In high church tradition, this is observed also as Candlemas, and the way Candlemas is now observed—in very few churches—is by blessing all of the candles that will be used to illuminate the church for the year to come.  The theme is derived from Simeon’s words to the Holy Family in the Temple, that Jesus would be a light to the Gentiles—that those who are unaware of God would have light to see God.  So the blessing of candles and lighting of candles are a visual depiction of that. 


            If you were to go to St. Paul’s Episcopal Church on K Street in Washington, D.C. this evening at 6, they will have a Solemn Evensong with the candles blessed for the year, and Benediction of the Blessed Sacrament. 


            Luke’s Gospel does not give much detail about the presentation of Jesus in the Temple, likely because Luke did not know much about either the purification of women after giving birth, or the ritual presentation of “firstlings” or first born.  If he had, we might have had a much more interesting text to read.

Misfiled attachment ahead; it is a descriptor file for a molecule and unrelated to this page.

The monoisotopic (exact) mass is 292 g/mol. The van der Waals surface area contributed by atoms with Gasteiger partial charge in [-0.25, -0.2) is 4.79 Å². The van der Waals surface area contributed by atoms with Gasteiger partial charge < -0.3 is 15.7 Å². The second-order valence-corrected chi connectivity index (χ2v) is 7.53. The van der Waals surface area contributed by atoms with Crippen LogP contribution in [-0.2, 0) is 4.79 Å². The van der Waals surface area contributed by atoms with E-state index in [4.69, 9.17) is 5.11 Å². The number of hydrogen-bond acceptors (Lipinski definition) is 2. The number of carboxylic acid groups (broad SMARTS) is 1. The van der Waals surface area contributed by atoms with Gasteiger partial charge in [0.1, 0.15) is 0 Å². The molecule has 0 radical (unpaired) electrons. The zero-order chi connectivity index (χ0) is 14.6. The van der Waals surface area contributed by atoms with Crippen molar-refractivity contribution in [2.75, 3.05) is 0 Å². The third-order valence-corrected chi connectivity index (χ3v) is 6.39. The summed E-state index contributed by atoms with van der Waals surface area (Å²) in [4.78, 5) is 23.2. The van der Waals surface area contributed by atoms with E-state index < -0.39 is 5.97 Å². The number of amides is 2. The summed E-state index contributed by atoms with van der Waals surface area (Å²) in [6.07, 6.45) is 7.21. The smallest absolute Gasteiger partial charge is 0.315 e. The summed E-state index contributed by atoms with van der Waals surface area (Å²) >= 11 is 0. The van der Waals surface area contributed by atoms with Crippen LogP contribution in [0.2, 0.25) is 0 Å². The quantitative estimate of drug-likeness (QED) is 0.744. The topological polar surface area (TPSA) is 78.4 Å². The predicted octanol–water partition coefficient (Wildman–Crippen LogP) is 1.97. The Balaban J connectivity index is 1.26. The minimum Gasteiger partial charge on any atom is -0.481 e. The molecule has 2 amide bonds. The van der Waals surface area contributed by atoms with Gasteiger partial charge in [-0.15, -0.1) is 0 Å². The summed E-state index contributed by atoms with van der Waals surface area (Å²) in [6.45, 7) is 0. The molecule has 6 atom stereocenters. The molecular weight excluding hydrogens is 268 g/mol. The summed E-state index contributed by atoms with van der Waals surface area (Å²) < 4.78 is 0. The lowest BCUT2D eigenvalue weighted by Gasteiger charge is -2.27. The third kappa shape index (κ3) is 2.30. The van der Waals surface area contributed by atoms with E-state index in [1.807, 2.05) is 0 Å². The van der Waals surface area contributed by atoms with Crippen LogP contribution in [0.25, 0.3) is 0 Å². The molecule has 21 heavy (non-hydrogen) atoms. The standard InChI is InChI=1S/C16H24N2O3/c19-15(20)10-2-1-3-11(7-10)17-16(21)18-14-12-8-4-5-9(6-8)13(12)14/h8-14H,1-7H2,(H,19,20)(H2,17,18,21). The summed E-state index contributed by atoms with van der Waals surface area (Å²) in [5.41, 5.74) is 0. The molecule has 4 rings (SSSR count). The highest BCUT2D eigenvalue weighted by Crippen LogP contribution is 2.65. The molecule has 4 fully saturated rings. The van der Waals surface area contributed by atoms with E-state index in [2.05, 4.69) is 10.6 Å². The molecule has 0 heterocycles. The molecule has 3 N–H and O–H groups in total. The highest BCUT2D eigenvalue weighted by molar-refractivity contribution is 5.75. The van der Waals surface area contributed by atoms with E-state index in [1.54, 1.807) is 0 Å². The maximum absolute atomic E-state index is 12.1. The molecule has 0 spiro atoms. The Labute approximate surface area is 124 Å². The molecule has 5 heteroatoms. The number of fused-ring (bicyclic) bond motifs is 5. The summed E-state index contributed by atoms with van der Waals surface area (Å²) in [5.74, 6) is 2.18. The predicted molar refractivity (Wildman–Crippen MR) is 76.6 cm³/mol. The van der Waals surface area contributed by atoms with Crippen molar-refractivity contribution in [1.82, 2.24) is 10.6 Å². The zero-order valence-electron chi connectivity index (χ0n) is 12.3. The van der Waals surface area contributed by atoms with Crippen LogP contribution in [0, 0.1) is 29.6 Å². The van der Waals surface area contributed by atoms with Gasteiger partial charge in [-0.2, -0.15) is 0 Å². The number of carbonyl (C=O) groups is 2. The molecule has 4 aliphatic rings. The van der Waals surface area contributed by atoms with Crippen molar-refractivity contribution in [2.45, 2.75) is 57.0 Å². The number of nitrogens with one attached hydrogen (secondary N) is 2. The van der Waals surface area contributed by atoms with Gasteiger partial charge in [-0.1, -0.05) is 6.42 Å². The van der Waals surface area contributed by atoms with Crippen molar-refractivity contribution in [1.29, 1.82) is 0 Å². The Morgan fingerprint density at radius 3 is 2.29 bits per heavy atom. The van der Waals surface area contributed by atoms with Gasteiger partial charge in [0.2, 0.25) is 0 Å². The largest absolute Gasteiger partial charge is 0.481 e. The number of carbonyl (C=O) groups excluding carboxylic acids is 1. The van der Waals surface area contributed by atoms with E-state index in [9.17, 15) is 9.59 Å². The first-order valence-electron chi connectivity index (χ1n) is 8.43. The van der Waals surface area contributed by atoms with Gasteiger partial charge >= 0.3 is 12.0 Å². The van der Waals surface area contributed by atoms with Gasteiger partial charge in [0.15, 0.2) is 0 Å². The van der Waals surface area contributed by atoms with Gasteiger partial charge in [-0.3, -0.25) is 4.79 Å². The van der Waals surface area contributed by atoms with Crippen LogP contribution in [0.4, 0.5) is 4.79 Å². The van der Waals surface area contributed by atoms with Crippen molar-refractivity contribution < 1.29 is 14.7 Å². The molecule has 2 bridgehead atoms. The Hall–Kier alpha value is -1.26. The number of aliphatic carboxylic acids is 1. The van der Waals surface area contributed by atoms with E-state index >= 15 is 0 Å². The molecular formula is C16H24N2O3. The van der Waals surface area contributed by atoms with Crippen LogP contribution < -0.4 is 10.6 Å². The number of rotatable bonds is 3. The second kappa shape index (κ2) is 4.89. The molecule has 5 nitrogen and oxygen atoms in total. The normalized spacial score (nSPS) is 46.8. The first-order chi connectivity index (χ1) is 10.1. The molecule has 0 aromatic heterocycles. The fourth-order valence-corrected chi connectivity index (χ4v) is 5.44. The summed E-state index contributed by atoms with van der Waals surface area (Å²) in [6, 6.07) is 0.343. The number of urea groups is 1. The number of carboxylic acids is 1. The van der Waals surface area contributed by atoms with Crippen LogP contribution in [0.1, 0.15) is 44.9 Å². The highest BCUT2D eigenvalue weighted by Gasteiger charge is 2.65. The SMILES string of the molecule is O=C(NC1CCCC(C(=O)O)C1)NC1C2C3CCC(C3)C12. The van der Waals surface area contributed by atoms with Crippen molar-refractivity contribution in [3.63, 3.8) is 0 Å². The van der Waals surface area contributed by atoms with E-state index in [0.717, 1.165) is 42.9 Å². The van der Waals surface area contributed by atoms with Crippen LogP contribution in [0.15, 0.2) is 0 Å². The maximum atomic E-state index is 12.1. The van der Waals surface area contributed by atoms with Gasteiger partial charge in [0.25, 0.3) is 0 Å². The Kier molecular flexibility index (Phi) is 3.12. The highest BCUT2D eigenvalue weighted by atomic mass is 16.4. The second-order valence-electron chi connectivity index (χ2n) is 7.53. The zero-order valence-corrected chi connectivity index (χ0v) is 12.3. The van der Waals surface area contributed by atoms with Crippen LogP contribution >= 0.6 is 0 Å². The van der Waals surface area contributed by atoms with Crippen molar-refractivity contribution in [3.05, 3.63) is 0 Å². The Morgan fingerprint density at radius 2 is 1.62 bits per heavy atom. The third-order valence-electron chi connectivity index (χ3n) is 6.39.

You see, what the Holy Family actually offers when they sacrifice “a pair of turtledoves,” is the lesser offering for Mary’s purification.  After a woman had given birth to a male child, she was ritually unclean for seven days, and then afterward she would undergo purification for thirty-three days.  If the child was female, the time was doubled.  So if the child was male, she was unclean for forty days; and if the child was female, she was unclean for eighty days. 


            During purification, mothers were not permitted in the Temple or near anything consider holy.  So when the Family comes to the Temple, it is understood that sufficient time has passed.  By the way, that’s why this is a fixed day feast, because it is exactly forty days after Christmas Day.